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Hyaluronidase enzyme may be effective treatment option for spasticity caused by neurological injury

Hyaluronidase enzyme may be effective treatment option for spasticity caused by neurological injury

A naturally occurring enzyme called hyaluronidase may be an effective alternative treatment for spasticity, or muscle stiffness, a disabling condition in people who have had a stroke or other brain injury. [More]
Ginger-derived nanoparticles may be good medicine for inflammatory bowel disease

Ginger-derived nanoparticles may be good medicine for inflammatory bowel disease

A recent study by researchers at the Atlanta Veterans Affairs Medical Center took them to a not-so-likely destination: local farmers markets. They went in search of fresh ginger root. [More]
Cinnamon treatment turns poor-learning mice into good ones, research shows

Cinnamon treatment turns poor-learning mice into good ones, research shows

If Dr. Kalipada Pahan's research pans out, the standard advice for failing students might one day be: Study harder and eat your cinnamon! [More]
Researchers aim to improve medical treatment for people with insect venom allergy

Researchers aim to improve medical treatment for people with insect venom allergy

A team of researchers has elucidated individual profiles of allergy reactivity in patients that are not protected after treatment with immunotherapy. The aim is to improve medical treatment of people who are allergic to insect stings. [More]
High-fructose diet during pregnancy may affect fetal growth

High-fructose diet during pregnancy may affect fetal growth

Consuming a high-fructose diet during pregnancy may cause defects in the placenta and restrict fetal growth, potentially increasing a baby's risk for metabolic health problems later in life, according to research in mice and people by a team at Washington University School of Medicine in St. Louis. [More]
Rare germ cell tumor creates unique bond between two young women

Rare germ cell tumor creates unique bond between two young women

Morgan Ellison and Madison McDaniel were diagnosed with a rare germ cell tumor of the ovary earlier this year. The two strangers would soon form a unique bond during their treatment in Birmingham, Alabama. [More]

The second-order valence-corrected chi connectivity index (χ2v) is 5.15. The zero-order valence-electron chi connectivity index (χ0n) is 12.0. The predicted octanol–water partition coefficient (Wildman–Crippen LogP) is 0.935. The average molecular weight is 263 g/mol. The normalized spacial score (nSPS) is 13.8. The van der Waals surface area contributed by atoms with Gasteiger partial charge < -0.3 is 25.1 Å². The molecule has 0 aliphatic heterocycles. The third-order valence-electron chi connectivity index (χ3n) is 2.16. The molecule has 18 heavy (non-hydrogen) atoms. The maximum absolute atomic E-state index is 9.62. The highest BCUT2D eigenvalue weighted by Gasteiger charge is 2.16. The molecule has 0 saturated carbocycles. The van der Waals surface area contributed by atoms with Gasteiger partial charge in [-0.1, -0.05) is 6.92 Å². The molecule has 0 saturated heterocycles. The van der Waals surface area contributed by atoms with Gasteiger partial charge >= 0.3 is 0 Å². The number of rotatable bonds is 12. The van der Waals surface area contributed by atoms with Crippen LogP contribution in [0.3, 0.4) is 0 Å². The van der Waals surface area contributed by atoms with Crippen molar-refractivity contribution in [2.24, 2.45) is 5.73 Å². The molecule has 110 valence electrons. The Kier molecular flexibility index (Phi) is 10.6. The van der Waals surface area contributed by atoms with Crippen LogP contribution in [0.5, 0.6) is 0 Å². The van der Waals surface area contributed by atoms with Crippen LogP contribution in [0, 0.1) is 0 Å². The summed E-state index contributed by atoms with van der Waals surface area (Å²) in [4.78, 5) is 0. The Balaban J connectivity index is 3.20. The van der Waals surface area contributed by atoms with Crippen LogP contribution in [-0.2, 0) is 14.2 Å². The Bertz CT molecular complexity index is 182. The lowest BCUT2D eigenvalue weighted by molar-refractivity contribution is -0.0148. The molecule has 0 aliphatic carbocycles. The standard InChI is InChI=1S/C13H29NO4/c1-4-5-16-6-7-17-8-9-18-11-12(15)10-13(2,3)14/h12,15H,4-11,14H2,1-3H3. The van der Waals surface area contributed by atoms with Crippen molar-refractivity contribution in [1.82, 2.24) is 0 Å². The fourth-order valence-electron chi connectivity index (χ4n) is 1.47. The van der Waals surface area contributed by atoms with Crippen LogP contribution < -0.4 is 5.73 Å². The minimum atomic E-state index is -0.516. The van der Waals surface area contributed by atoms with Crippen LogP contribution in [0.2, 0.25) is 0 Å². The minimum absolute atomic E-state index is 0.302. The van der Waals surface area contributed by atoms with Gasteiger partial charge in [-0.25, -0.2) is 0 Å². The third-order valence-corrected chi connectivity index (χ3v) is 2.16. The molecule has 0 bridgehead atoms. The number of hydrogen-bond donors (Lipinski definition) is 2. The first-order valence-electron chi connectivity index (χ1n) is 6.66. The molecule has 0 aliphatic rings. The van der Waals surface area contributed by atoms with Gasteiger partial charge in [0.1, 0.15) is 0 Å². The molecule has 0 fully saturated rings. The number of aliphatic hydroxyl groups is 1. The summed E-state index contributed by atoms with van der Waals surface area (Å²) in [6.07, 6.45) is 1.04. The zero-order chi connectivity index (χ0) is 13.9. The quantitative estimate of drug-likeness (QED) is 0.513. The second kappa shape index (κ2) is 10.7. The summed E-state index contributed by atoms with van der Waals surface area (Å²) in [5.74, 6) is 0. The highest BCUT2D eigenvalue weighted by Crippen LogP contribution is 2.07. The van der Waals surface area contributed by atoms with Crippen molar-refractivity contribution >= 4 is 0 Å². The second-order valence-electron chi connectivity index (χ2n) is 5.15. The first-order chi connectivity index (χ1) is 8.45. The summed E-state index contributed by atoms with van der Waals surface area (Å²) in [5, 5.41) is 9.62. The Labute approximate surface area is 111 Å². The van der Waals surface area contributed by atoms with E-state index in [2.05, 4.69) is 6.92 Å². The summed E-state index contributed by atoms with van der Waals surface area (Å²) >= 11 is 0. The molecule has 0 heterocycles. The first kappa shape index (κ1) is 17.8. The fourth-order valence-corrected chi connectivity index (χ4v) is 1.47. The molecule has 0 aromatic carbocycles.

Fructose common in western diet can damage brain genes

Fructose common in western diet can damage brain genes

A range of diseases -- from diabetes to cardiovascular disease, and from Alzheimer's disease to attention deficit hyperactivity disorder -- are linked to changes to genes in the brain. A new study by UCLA life scientists has found that hundreds of those genes can be damaged by fructose, a sugar that's common in the Western diet, in a way that could lead to those diseases. [More]
New study shows visuomotor errors accumulate during memory delay

New study shows visuomotor errors accumulate during memory delay

Who will win the women's singles tennis title at the 2016 Rio Olympics this August? That's a question recent York U brain research can help answer. [More]
Report highlights parlous state of British children's teeth

Report highlights parlous state of British children's teeth

The Local Government Association has today published a report that states that around 100 children and teenagers a day are being admitted to hospital for surgery to remove rotten teeth. [More]
Pittcon 2016: Bruker showcases new products and analytical solutions

Pittcon 2016: Bruker showcases new products and analytical solutions

This week at Pittcon 2016, Bruker is showcasing new products and analytical solutions for core Applied & Pharma markets, for our Nanoanalysis, Microscopy & Advanced Materials Research markets, as well as new after-market services and life-cycle support solutions for our customers. [More]
Nearly two-thirds of herbal medicines have potential health risks to cancer patients

Nearly two-thirds of herbal medicines have potential health risks to cancer patients